There’s no doubting that the world of business is changing. The traditional model of large international corporates functioning in a singular, closed-door fashion is fast disappearing, with companies now open to collaboration or outsourcing. While previously big corporates, protected by expensive barriers of entry, were responsible for all “business problems” in-house, technology has now made it possible for many of these issues to be outsourced.
Enter the entrepreneur. The last few years have seen an unprecedented rise in the number of startups globally, not least Australia where there are over 6,100 startup companies listed on angel.co. Many of these startups are capitalising on the fact that big businesses need them and are working to tackle these business problems outside the company’s domain. And what’s in it for the startup? Well, depending on the level of success, they may find themselves targets for acquisition by the very companies they work for. While this might mean that becoming a unicorn IPO is less likely, startups do have the chance of securing a trade sale exit at lower, but still enticing, multiples.
However, despite these attractive opportunities, many startups, particularly in their early days, fall into the trap of trying to create a company with mass appeal. The next AirBnB, Uber or WhatsApp perhaps. Such companies have wide appeal and their brilliant simplicity is attractive to budding entrepreneurs who dream of similar success. However, these ‘unicorn’ triumphs are rare (hence the name), and entrepreneurs would be wise to consider an alternative route on their quest for startup success.
While it is true that many B2C startups bring great ideas, technology, and solutions to their respective industries, for many it can be very difficult to get off the ground, particularly for first-time entrepreneurs. From the get-go, B2C startups must be alert to many things, including having a strong marketing strategy in place that stands up against the big names already dominating the space. You have to compete for a potential customers’ attention against the massive marketing budgets, years of brand exposure and known services – in the travel space this includes the likes of TripAdvisor, MakeMyTrip, Expedia or Ctrip, amongst others. Most well established brands have a solid funnel of customers and therefore it’s hard to take those customers (and their loyalty) away.
The reality is that many B2C startups aren’t favourable to investors, many of whom prefer to fund B2B businesses in a bid to establish more stable earnings. It may sound glamorous to launch a B2C startup, but according to CB insights, in 2016 there were only 25 unicorn “births” globally, 68% less than in 2015.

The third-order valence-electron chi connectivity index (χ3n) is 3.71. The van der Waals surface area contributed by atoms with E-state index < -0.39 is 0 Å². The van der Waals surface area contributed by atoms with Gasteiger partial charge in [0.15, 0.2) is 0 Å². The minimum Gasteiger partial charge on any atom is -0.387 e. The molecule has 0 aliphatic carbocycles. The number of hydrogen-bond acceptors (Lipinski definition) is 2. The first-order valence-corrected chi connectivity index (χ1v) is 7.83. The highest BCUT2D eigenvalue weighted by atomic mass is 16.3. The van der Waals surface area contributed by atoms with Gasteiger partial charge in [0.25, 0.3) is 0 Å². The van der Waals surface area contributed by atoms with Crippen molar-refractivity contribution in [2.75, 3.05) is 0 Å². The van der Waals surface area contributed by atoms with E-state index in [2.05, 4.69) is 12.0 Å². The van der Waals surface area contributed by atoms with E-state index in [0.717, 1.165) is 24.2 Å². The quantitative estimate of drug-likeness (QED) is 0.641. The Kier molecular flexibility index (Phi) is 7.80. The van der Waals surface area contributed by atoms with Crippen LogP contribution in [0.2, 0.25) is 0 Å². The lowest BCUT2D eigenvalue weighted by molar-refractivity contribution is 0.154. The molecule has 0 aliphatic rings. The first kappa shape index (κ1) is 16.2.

Starting a B2B company, on the other hand, can come with many advantages. For one, there are now lower barriers of entry to working with large corporations. Technology has opened up and barriers have come down, enabling businesses to look outside their own walls to external partners, in this case startups, who can help take on certain responsibilities.
For large companies (including Amadeus), there’s always a long list of problems or challenges, of varying levels of priorities, which we’d love to focus on. However, more often than not, there isn’t the time or resources to do it all. Most companies have limited capacity to implement every change and advancement that they want to. While at any one time they may be focused on the top 20, 50 or 100 problems, there are always projects that get pushed down the to-do list. It’s those non-urgent tasks – the 21st, 51st or even 101st business problems that could be the real sweet spot for a startup. This is a great advantage for entrepreneurs. Rather than the stress of worrying about sales figures (which should generally be consistent) or spending time marketing to attract new customers, the startup can instead focus on serving that one customer with that one product.
Take a hotel, for example. Maybe they want to cut their laundry bill or determine how rooms can be cleaned in a more efficient way to offer early check-ins, accommodate late check-outs, offer an awesome guest experience and drive loyalty. It could even be how to improve internal efficiencies or manage their supply chain better. If a startup can offer a solution to these types of problems, they become a valuable match for corporations and far more likely to succeed.
As the number of startups has risen, accelerator programmes have also multiplied throughout the country and across all industries, leading to an understanding that innovation is best achieved through partnership with experts. Not an accelerator or an incubator, Amadeus Next is one such example. It leverages the technology and knowledge of experts to provide support to more than 30 travel technology startups in Australia and the broader Asia Pacific, including home grown companies, Seatfrog, Dreamz.AI and PredictHQ.
So the next time I see a budding Australian startup, this is my advice; don’t get fixated on becoming an industry disruptor on the scale of AirBnB, instead explore how your technology can offer a B2B solution that a company really needs. While it may not be their current priority, or one which their R&D team is focusing on, by helping to solve that problem, you could make a huge difference to a company’s business, and hopefully the chance of success for your startup.
About the author
Simon Akeroyd is the Vice President, Corporate Strategy and New Business, at Amadeus Asia Pacific. Simon heads up Amadeus Next, a programme to nurture, mentor and partner with travel startups to create the leading APAC travel tech startup community.